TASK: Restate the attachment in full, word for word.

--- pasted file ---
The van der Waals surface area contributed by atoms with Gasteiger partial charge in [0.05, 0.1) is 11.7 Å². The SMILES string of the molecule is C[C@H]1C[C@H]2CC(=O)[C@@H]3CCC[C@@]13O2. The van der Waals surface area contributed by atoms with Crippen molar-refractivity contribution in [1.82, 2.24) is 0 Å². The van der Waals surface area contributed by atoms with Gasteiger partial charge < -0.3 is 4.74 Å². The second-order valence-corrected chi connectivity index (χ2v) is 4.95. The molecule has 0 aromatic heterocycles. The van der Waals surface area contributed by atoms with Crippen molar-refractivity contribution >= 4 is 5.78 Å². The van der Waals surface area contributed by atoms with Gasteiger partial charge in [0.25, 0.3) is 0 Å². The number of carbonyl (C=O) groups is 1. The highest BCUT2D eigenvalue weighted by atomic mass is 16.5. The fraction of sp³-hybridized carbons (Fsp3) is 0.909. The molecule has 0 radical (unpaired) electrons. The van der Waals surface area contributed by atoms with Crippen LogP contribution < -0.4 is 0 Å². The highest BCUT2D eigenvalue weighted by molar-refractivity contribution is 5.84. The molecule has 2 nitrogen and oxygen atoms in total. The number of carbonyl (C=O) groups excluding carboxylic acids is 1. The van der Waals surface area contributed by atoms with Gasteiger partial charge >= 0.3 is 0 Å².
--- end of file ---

The van der Waals surface area contributed by atoms with Gasteiger partial charge in [0.05, 0.1) is 11.7 Å². The SMILES string of the molecule is C[C@H]1C[C@H]2CC(=O)[C@@H]3CCC[C@@]13O2. The van der Waals surface area contributed by atoms with Crippen molar-refractivity contribution in [1.82, 2.24) is 0 Å². The van der Waals surface area contributed by atoms with Gasteiger partial charge < -0.3 is 4.74 Å². The second-order valence-corrected chi connectivity index (χ2v) is 4.95. The molecule has 0 aromatic heterocycles. The van der Waals surface area contributed by atoms with Crippen molar-refractivity contribution >= 4 is 5.78 Å². The van der Waals surface area contributed by atoms with Gasteiger partial charge in [0.25, 0.3) is 0 Å². The number of carbonyl (C=O) groups is 1. The highest BCUT2D eigenvalue weighted by atomic mass is 16.5. The fraction of sp³-hybridized carbons (Fsp3) is 0.909. The molecule has 0 radical (unpaired) electrons. The van der Waals surface area contributed by atoms with Crippen LogP contribution < -0.4 is 0 Å². The highest BCUT2D eigenvalue weighted by molar-refractivity contribution is 5.84. The molecule has 2 nitrogen and oxygen atoms in total. The number of carbonyl (C=O) groups excluding carboxylic acids is 1. The van der Waals surface area contributed by atoms with Gasteiger partial charge >= 0.3 is 0 Å².